Working at height

Working at height


Falls from height are the most common kind of accident causing fatal injuries in construction. In 2010/11, 26 per cent of all fatal construction accidents were the result of a fall from height. All these accidents would have been preventable, and everything possible needs to be done to ensure that this type of accident does not continue occurring.

What is Work at Height?

There is a quite simple definition for what working ‘at height’ means: a place is ‘at height’ if a person could be injured falling from it. 

Work at Height Regulations 2005

Specific regulations exist about working at height. The Work at Height Regulations 2005 came into force on 6 April 2005. These Regulations replace all earlier regulations about working at height, and implement the European Council Directive 2001/45/EC which specifies minimum safety and health requirements for the use of equipment for work at height. The Regulations specify duties on employers, the self-employed and any person that controls the work of others. They apply to all work at height where there is a risk that a fall could cause personal injury.

Requirements on employers

According to the Regulations, employers must follow all that is reasonably practicable to prevent anyone from falling. To do so, the Regulations define a hierarchy of requirements that dutyholders must follow.

Dutyholders must:

  • Avoid work at height where they can. 
  • Use work equipment or other measures to prevent falls where they cannot avoid working at height. 
  • Where the risk of a fall cannot be eliminated, use work equipment or other measures to minimise the distance and consequences of a fall should one occur.

Dutyholders must absolutely ensure that: 

  • All work at height is properly planned and organised. 
  • Weather conditions are taken into consideration. 
  • All those involved in work at height are trained and competent. This includes that those who will be working at height are trained how to avoid falling, and how to avoid or minimise injury should they fall. 
  • Equipment is properly inspected. 
  • The risks from fragile surfaces are properly controlled. 
  • The risks from falling objects are properly controlled (e.g. nothing should be thrown or tipped from height if it can injure anyone).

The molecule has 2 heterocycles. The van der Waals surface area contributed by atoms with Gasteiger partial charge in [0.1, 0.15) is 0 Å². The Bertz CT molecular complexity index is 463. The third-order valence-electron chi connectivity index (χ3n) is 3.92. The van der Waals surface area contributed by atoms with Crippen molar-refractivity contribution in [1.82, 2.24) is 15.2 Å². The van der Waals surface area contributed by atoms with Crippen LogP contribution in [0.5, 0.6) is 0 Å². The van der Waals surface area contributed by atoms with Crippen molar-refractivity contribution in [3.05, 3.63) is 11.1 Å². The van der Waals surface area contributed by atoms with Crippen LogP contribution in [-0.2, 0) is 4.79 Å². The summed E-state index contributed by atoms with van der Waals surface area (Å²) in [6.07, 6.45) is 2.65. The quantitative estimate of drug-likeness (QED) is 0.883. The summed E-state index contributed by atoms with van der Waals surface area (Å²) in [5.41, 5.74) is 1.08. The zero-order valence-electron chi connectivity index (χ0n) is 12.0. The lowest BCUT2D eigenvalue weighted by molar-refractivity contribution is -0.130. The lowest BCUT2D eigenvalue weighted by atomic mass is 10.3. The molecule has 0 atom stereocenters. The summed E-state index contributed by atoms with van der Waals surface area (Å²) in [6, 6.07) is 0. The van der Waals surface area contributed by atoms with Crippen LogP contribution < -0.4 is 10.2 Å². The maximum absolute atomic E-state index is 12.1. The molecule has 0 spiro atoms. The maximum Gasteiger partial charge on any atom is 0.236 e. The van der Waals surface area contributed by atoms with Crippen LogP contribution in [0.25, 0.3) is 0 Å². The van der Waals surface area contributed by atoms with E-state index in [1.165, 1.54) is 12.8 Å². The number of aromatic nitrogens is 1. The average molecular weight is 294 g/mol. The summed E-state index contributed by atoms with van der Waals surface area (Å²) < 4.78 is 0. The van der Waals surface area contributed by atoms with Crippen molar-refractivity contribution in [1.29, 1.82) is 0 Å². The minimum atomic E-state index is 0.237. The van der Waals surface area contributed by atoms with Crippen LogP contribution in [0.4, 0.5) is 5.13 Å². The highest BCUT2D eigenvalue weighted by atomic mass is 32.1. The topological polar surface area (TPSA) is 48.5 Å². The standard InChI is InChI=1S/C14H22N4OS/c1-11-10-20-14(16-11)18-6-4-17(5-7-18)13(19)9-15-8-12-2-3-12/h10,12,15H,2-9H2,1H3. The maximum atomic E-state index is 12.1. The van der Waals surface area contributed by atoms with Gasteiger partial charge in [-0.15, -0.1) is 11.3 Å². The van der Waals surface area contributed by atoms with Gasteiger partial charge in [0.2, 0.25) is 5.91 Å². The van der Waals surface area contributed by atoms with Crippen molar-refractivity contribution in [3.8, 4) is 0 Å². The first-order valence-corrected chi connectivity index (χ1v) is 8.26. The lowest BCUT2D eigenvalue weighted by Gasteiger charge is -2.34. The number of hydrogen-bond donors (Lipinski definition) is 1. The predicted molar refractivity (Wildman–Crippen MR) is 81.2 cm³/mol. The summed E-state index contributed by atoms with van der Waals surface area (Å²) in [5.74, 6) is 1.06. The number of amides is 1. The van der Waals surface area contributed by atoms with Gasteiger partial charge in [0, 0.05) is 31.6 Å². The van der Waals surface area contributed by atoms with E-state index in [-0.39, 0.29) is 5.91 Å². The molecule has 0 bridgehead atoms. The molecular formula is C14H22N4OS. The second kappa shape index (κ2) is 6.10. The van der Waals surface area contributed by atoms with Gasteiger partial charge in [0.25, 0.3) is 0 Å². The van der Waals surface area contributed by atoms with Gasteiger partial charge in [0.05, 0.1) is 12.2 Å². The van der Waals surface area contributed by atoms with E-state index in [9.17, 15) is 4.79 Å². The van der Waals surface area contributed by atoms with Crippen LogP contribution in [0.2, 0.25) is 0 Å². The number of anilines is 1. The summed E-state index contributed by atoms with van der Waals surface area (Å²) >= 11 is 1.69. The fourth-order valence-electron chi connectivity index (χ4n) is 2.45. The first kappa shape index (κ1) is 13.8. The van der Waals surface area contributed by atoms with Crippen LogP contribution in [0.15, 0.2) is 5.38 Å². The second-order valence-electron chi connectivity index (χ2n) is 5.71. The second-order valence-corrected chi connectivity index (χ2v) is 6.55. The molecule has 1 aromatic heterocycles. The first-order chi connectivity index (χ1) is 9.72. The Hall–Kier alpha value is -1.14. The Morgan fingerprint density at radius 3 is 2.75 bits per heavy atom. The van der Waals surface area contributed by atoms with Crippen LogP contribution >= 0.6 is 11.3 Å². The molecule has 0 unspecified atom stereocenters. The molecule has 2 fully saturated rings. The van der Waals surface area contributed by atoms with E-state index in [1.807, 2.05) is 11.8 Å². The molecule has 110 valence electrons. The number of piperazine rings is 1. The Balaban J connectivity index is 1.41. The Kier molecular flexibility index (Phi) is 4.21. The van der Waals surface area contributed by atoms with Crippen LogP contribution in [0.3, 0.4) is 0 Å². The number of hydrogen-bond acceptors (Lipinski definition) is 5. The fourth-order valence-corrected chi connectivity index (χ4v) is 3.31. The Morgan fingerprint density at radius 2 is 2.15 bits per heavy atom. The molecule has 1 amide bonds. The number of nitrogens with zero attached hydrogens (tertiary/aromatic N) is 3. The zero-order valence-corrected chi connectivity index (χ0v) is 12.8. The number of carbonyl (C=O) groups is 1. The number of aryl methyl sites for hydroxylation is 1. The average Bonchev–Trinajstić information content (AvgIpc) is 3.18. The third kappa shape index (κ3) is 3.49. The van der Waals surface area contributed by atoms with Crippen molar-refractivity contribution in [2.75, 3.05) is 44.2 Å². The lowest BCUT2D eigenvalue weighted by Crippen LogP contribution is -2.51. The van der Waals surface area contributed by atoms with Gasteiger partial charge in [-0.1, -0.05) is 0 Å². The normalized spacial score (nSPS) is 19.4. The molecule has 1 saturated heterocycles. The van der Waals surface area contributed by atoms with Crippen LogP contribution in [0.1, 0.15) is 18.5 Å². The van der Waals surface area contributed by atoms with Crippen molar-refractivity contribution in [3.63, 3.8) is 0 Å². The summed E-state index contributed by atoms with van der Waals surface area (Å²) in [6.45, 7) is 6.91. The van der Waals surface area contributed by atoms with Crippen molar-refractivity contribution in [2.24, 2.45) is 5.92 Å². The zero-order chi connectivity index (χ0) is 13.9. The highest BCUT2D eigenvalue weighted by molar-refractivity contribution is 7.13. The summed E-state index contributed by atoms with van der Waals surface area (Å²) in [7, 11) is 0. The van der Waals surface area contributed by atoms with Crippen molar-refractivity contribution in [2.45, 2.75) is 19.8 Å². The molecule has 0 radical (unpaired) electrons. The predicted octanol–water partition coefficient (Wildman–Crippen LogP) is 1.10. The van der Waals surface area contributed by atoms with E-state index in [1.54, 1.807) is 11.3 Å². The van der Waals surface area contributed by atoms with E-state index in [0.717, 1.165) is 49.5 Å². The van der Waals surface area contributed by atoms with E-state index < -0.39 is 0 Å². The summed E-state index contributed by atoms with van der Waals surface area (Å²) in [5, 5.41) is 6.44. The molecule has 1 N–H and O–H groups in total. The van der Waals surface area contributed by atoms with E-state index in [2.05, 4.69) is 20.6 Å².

Requirements on employees

Also workers have to contribute to minimising the risk from working at height. All employees and all those working under someone else’s control must:

  • Report any safety hazards to them.
  • Use the equipment supplied to them properly and follow any training and instruction. 

If you think that following some instructions is unsafe, do seek further advice before continuing. Also bring the situation to the attention of your UCATT safety rep.  

Ladder safety

In the construction industry numerous falls take place in conjunction with ladders and scaffolding. It therefore is of major importance that contractors, designers and clients make efforts at a very early stage of a project in order to reduce the time that workers need to use access equipment like ladders or scaffolding.

Ladders can be used where a risk assessment shows a low risk and where the duration of usage is short, i.e. not more than 15-30 minutes depending on the task, as well as where a situation requires its usage.
If you have to use a ladder, follow the guidance below which helps you to reduce the most common types of falls.

Check the ladder before using it

It is important that the condition of a ladder is checked before using it. Detailed information on how to check leaning and step ladders are available at the HSE website (

In order not to fall off a ladder:

  • Keep your body centered within the ladder.
  • Always keep three points of contact with the ladder. 
  • Wear non-slip footwear, clean the soles of shoes if dirty.
  • Keep the rungs clean and in good condition.

To prevent the ladder from wobbling, slipping and falling

Position the ladder correctly on a firm, level surface.

  • Check the feet of the ladder daily.
  • Fasten the ladder at the top and bottom.
  • Rest the ladder on a firm surface at the top.

To prevent the ladder from breaking:

Do not exceed the maximum weight limit on the ladder. 

  • Position the ladder properly at an angle of 75 degrees (equivalent to the “1 in 4 rule”: feet of the ladder must be one unit away from hold for every 4 units up)
  • Only carry light materials or tools (up to 10kg). 

Always speak to your supervisor, employer or Safety Rep if you think it is not right to use a ladder for the job.

Further information:

HSE website:

HSE Guidance document Safe Use of Ladders and Stepladders:

Work at Height Regulations 2005:

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